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Watch out for the Weasel’s Weasel Words

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Watch out for the Weasel’s Weasel Words

Post  TBQ on Thu Jul 15, 2010 2:57 am

KINGSTON, NY 14 July 2010 — Regardless of topic, not a day goes by without a headline story that uses language that confuses, camouflages, misrepresents, downplays, plays up or otherwise manipulates the subject to support an unspoken agenda.

To stay on-trend it is essential to recognize the “weasel words.” These may take the form of a single word, phrase, or a seemingly innocent descriptive paragraph. It is never obvious, nor does it look like propaganda. The weasel words slither by the conscious mind, unperceived, and register only as afterthoughts, throw-a-ways, or conditionals.

Here’s an example from yesterday’s news: Bloomberg —Trade Deficit in U.S. Unexpectedly Widened in May.

Certainly this headline, to the casual reader, seems straightforward and informative. However, just one word in this very short headline carries a concealed message: “Unexpectedly.” Unexpected by whom? The expectant economists who did not expect it to widen?

What about all those individuals who expected the trade deficit to widen? The underlying, unstated assumption is that if their stable of “accredited” authorities did not expect the trade deficit to widen, no one did.

If this headline was an isolated instance, this kind of semantic micro-analysis might be dismissed as nit-picking. But when it is the rule rather than the exception, this single word reveals an on-going reliance, particularly by media and government, on a limited number of “experts” whose lack of expertise is revealed in the following headlines:

* Orders to US Factories Fall More Than Forecast
* Jobless Claims in US Unexpectedly Increased
* US Consumer Confidence Declines More Than Estimated
* Existing Home Sales Unexpectedly Fell

Add to this list the convenient cop-outs, “No One Saw It Coming” and “Worse Than Anticipated” that experts commonly resort to when they didn’t see it coming and/or failed to anticipate developments. This drumbeat of excuses for missed calls and mistaken forecasts covers up the “experts” personal failings while creating the false impression: since they, the experts, were unable to see into the future, no one else could either.

The elitism and arrogance concealed within the language was inadvertently expressed by Paul Krugman, economist of record for the self-anointed “paper of record,” The New York Times.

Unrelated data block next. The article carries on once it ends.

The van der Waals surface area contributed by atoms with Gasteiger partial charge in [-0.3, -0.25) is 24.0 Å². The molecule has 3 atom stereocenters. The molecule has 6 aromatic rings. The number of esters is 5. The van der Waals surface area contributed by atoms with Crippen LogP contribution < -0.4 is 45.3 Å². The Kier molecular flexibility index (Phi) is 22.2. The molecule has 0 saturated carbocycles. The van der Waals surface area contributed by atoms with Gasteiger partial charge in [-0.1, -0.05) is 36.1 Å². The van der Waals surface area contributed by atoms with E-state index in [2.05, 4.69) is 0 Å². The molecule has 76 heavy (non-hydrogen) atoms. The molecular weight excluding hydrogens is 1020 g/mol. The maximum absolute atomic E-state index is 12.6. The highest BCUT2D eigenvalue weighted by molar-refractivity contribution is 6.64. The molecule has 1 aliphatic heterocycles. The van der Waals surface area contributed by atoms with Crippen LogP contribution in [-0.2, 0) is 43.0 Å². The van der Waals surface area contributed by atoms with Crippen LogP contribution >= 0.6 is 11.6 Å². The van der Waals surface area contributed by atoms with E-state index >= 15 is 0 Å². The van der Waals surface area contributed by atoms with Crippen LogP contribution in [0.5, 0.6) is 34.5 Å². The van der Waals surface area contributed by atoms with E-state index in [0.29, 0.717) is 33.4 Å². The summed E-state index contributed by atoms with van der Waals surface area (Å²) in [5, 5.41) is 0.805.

“As recently as two years ago, anyone predicting the current [economic] state of affairs (not only is unemployment disastrously high, but most forecasts say that it will stay very high for years) would have been dismissed as a crazy alarmist. Now that the nightmare has become reality …,” Krugman wrote on July 12th.

Implicit in Krugman’s words is that no one predicted “the current state of affairs.” As a ranking member of the exclusive “Harvard/Princeton/Yale White Shoe Boy Club, Krugman speaks for his fraternity. Anyone outside it is, a priori, excluded from consideration.

What this means is that the White Shoe Boyz stranglehold on the mass media prevents opinion other than their own from being widely aired. Moreover, on those rare occasions when a contrary opinion slips by, Krugman & Co. ridicule it as crazy alarmism.

Gerald Celente, having predicted in 2007 that the “nightmare” would become a reality, was accused by the Times of disseminating “Pessimism Porn” (even while it grudgingly acknowledged the accuracy of many of his forecasts).

Trend Lesson: The purpose of this Trend Alert® is not to show that Celente was right and Krugman & Co. were wrong. Rather it is to provide important lessons and warnings that reach beyond economics.

1. Always take a moment to parse language that may, at first blush, appear dispassionate and informative to uncover its subtle propaganda content.

2. Don’t ever let your guard down. Develop a healthy distrust of “experts” and for what universally passes as authoritative analysis.

3. Don’t be intimidated. If you smell smoke, head for the exit even if they call you a "crazy alarmist." Never forget the voice of authority that told the people fleeing the burning World Trade Center, “The fire in the North Tower is under control – go back to your offices.”

Executive Editor’s Note: The Summer Trends Journal® is in its final stages and will be accessible Friday evening.

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